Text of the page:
Emily is a senior US policy and advocacy officer with GHTC managing congressional outreach, policy development, and legislative analysis to support the US advocacy work of the coalition.
Trump signs spending bill boosting funding for health research
President Trump signed into law a spending bill that pairs full-year fiscal year (FY) 2019 funding for Labor, Health and Human Services (LHHS) and Defense with a stopgap measure to keep other agencies funded through December—staving off a partial government shutdown on the eve of the end of the fiscal year. Here’s a breakdown of how global health and medical research funding fared.
This afternoon, President Trump signed into law a spending bill that pairs full-year fiscal year (FY) 2019 funding for Labor, Health and Human Services (LHHS) and Defense with a stopgap measure to keep other agencies funded through December—staving off a partial government shutdown on the eve of the end of the fiscal year. The “minibus”-plus-continuing resolution (CR) legislation boosts funding for medical research across the Department of Health and Human Services (HHS) for FY19, while maintaining funding for global health at the US Agency for International Development and the Department of State through December 7 via the CR measure.
Given Trump already signed into law a spending package covering Energy, Veterans Affairs, and the Legislative Branch, now 75 percent of the government is funded for the full fiscal year; while the remaining agencies will remain funded through the CR as lawmakers work to finish full-year funding bills for them. While this year’s appropriations approach may be unusual, by recent historical standards, it was also remarkably efficient: Today marks the first time in 22 years that the government has succeeded in getting at least five of the twelve annual spending bills signed into law before the new fiscal year begins.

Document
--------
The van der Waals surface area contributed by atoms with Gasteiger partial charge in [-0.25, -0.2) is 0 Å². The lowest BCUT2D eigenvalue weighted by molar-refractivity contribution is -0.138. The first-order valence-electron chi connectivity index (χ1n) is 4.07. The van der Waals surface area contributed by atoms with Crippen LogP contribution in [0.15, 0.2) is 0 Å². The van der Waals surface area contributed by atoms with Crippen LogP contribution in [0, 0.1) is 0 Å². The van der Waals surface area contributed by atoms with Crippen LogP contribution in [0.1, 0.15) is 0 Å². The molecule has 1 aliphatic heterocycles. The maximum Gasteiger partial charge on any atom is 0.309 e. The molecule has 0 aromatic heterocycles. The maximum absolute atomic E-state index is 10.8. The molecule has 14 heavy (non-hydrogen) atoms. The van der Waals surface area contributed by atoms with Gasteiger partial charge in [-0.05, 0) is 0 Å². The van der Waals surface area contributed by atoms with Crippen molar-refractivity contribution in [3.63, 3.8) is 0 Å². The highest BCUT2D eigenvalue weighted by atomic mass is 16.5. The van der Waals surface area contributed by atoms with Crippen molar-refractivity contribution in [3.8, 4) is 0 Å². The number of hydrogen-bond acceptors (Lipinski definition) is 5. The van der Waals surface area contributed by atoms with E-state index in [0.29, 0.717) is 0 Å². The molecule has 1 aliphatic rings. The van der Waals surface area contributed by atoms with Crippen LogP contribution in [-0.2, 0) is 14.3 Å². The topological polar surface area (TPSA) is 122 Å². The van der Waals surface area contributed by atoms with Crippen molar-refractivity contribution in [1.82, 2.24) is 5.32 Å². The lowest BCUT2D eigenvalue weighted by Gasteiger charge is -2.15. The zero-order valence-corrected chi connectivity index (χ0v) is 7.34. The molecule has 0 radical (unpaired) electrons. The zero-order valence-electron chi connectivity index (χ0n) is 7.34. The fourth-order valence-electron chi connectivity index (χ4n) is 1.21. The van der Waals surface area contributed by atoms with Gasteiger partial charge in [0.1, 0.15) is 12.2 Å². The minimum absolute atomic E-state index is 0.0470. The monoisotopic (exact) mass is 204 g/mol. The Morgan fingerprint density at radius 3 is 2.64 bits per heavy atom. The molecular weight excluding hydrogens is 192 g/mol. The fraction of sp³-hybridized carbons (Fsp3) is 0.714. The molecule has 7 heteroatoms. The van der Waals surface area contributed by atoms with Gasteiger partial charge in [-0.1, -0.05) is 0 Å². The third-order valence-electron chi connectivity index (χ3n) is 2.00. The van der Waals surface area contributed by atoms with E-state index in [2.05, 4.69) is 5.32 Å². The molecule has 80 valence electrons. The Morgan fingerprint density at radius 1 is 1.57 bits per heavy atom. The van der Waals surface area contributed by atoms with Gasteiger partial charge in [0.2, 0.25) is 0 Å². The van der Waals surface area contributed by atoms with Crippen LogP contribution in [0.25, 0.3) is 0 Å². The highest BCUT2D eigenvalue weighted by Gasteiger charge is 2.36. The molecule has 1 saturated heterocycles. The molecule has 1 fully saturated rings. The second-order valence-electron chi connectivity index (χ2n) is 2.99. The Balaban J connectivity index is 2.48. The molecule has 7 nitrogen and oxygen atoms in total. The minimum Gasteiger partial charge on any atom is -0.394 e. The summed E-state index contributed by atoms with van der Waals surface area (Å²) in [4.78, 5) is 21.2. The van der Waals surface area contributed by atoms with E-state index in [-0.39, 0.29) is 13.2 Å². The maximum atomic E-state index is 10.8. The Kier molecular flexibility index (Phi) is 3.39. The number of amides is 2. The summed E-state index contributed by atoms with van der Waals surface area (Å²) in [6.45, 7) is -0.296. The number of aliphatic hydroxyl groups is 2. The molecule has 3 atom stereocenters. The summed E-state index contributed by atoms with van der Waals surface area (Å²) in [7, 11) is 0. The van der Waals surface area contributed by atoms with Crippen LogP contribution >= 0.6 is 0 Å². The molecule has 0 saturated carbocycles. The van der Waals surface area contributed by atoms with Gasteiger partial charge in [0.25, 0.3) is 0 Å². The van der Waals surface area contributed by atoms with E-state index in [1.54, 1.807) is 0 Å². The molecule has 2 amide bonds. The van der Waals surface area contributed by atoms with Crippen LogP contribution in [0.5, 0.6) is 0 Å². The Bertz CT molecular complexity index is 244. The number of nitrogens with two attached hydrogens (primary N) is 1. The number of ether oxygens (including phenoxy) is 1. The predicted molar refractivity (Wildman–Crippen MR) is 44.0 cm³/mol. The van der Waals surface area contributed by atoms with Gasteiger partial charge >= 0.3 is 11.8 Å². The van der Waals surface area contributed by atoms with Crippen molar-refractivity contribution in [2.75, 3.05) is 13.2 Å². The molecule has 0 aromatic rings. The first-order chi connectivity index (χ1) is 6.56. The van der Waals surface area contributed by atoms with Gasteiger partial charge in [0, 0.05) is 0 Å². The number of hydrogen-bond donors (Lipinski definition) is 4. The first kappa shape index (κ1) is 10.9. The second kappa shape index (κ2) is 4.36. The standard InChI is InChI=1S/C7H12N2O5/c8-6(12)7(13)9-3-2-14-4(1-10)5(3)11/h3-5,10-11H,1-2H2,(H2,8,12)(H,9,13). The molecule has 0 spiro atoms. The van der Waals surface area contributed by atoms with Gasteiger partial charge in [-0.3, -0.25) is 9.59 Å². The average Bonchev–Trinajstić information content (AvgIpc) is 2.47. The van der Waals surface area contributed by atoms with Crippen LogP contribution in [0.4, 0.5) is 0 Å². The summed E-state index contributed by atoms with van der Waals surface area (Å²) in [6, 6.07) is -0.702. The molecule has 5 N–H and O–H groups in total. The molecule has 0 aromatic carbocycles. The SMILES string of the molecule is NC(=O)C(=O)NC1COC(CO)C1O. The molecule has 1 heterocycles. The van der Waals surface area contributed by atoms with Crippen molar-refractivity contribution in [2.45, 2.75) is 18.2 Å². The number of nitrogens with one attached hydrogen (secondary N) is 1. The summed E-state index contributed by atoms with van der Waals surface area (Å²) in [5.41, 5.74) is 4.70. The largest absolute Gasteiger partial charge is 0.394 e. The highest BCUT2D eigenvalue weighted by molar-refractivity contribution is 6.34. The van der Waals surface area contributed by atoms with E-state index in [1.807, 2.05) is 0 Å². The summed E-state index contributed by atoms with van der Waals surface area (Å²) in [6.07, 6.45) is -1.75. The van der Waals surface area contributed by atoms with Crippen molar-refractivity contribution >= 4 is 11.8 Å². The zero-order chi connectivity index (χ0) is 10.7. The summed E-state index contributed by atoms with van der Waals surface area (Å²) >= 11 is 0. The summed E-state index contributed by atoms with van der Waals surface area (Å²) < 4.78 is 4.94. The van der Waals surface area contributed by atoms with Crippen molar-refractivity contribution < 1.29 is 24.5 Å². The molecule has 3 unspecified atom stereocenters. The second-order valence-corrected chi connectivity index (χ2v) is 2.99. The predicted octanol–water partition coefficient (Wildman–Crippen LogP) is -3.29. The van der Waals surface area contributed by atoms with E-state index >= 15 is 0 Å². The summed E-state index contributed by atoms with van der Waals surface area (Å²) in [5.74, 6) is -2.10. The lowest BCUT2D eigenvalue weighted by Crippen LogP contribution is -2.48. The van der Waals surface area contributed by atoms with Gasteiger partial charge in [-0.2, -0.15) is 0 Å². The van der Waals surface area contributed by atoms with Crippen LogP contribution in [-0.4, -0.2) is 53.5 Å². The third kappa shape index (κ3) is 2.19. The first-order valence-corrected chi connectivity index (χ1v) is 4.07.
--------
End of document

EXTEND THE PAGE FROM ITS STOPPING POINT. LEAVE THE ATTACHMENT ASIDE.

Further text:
Here’s a breakdown of how global health and medical research funding fared in the spending package:
National Institutes of Health
The National Institutes of Health received an impressive US $2 billion boost overall (a 5 percent increase over FY18), including increases of 3-9 percent to each center involved in global health research and development (R&D). In increasing order, the package provided a boost of 3.4 percent for the Fogarty International Center, 3.75 percent for the Eunice Kennedy Shriver National Institute of Child Health and Human Development, 5 percent for the National Institute of Allergy and Infectious Diseases, and 8.62 percent for the National Center for Advancing Translational Sciences.
Centers for Disease Control and Prevention
The Centers for Disease Control and Prevention (CDC) also saw an overall increase from FY18 – depending on how you do the math. In the FY18 omnibus appropriations bill passed in March, CDC received a one-time $480 million funding infusion to support the construction of a replacement Prevention Biosafety Level 4 high containment laboratory to enable continued research on dangerous pathogens like Ebola. Less the cost of that lab, CDC’s overall year-on-year budget rose 1.63 percent. The Center for Global Health was level-funded, while the National Center for Emerging and Zoonotic Infectious Diseases received a 1 percent bump. The bill also established a new CDC-wide Infectious Disease Rapid Response Reserve Fund with an initial infusion of $50 million, a key win for global health security advocates.
Biomedical Advanced Research and Development Authority
The Biomedical Advanced Research and Development Authority (BARDA) saw a $25 million budget increase in the bill (a 4.66 percent boost). This—coupled with the House passage of the Pandemic and All-Hazards Preparedness and Advancing Innovation Act of 2018—earlier this week, which reauthorized BARDA and authorized $250 million annually for five years for a new emerging infectious diseases program—is welcome news for those looking to BARDA to play an increasingly robust role in global health R&D. However, given the Senate still needs to pass their own version of a bill and continues to pursue a general all-hazards approach in their bill, a call out for emerging infectious diseases may not come to fruition in the final reauthorization.